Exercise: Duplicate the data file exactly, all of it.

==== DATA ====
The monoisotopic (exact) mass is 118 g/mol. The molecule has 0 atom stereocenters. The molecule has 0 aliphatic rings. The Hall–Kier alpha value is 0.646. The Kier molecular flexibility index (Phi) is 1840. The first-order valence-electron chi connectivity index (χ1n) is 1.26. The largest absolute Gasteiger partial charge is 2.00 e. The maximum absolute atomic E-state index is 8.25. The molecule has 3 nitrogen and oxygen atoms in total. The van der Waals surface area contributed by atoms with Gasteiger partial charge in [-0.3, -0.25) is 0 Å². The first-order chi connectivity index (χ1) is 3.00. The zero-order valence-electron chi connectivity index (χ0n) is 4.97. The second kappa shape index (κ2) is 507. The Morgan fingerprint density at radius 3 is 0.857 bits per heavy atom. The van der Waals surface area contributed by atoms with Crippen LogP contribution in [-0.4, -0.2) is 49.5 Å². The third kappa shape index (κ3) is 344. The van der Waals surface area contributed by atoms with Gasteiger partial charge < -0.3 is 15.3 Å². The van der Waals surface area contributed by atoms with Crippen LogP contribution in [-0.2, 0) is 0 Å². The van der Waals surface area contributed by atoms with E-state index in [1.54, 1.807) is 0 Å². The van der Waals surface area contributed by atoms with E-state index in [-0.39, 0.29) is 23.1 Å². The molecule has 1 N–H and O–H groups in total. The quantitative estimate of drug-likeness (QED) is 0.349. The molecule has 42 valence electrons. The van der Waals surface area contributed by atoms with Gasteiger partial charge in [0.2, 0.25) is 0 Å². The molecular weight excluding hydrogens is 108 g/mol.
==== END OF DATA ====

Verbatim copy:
The monoisotopic (exact) mass is 118 g/mol. The molecule has 0 atom stereocenters. The molecule has 0 aliphatic rings. The Hall–Kier alpha value is 0.646. The Kier molecular flexibility index (Phi) is 1840. The first-order valence-electron chi connectivity index (χ1n) is 1.26. The largest absolute Gasteiger partial charge is 2.00 e. The maximum absolute atomic E-state index is 8.25. The molecule has 3 nitrogen and oxygen atoms in total. The van der Waals surface area contributed by atoms with Gasteiger partial charge in [-0.3, -0.25) is 0 Å². The first-order chi connectivity index (χ1) is 3.00. The zero-order valence-electron chi connectivity index (χ0n) is 4.97. The second kappa shape index (κ2) is 507. The Morgan fingerprint density at radius 3 is 0.857 bits per heavy atom. The van der Waals surface area contributed by atoms with Crippen LogP contribution in [-0.4, -0.2) is 49.5 Å². The third kappa shape index (κ3) is 344. The van der Waals surface area contributed by atoms with Gasteiger partial charge < -0.3 is 15.3 Å². The van der Waals surface area contributed by atoms with Crippen LogP contribution in [-0.2, 0) is 0 Å². The van der Waals surface area contributed by atoms with E-state index in [1.54, 1.807) is 0 Å². The van der Waals surface area contributed by atoms with E-state index in [-0.39, 0.29) is 23.1 Å². The molecule has 1 N–H and O–H groups in total. The quantitative estimate of drug-likeness (QED) is 0.349. The molecule has 42 valence electrons. The van der Waals surface area contributed by atoms with Gasteiger partial charge in [0.2, 0.25) is 0 Å². The molecular weight excluding hydrogens is 108 g/mol.